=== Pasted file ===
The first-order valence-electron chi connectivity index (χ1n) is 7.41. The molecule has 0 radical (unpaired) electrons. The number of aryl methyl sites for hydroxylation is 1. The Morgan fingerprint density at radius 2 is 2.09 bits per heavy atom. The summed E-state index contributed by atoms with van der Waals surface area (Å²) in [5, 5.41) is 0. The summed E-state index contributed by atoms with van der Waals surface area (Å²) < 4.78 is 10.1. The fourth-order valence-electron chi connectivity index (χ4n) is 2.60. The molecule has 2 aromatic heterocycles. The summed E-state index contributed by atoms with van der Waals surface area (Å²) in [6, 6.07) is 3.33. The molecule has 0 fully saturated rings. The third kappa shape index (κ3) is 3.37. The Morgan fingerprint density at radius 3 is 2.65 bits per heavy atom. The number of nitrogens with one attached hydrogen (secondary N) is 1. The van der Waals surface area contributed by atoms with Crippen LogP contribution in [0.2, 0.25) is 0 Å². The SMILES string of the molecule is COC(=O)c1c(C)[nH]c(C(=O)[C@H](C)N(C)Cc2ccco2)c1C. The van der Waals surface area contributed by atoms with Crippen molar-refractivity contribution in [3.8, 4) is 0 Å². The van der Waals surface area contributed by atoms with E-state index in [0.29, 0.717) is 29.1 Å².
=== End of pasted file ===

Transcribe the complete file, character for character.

The first-order valence-electron chi connectivity index (χ1n) is 7.41. The molecule has 0 radical (unpaired) electrons. The number of aryl methyl sites for hydroxylation is 1. The Morgan fingerprint density at radius 2 is 2.09 bits per heavy atom. The summed E-state index contributed by atoms with van der Waals surface area (Å²) in [5, 5.41) is 0. The summed E-state index contributed by atoms with van der Waals surface area (Å²) < 4.78 is 10.1. The fourth-order valence-electron chi connectivity index (χ4n) is 2.60. The molecule has 2 aromatic heterocycles. The summed E-state index contributed by atoms with van der Waals surface area (Å²) in [6, 6.07) is 3.33. The molecule has 0 fully saturated rings. The third kappa shape index (κ3) is 3.37. The Morgan fingerprint density at radius 3 is 2.65 bits per heavy atom. The number of nitrogens with one attached hydrogen (secondary N) is 1. The van der Waals surface area contributed by atoms with Crippen LogP contribution in [0.2, 0.25) is 0 Å². The SMILES string of the molecule is COC(=O)c1c(C)[nH]c(C(=O)[C@H](C)N(C)Cc2ccco2)c1C. The van der Waals surface area contributed by atoms with Crippen molar-refractivity contribution in [3.8, 4) is 0 Å². The van der Waals surface area contributed by atoms with E-state index in [0.29, 0.717) is 29.1 Å².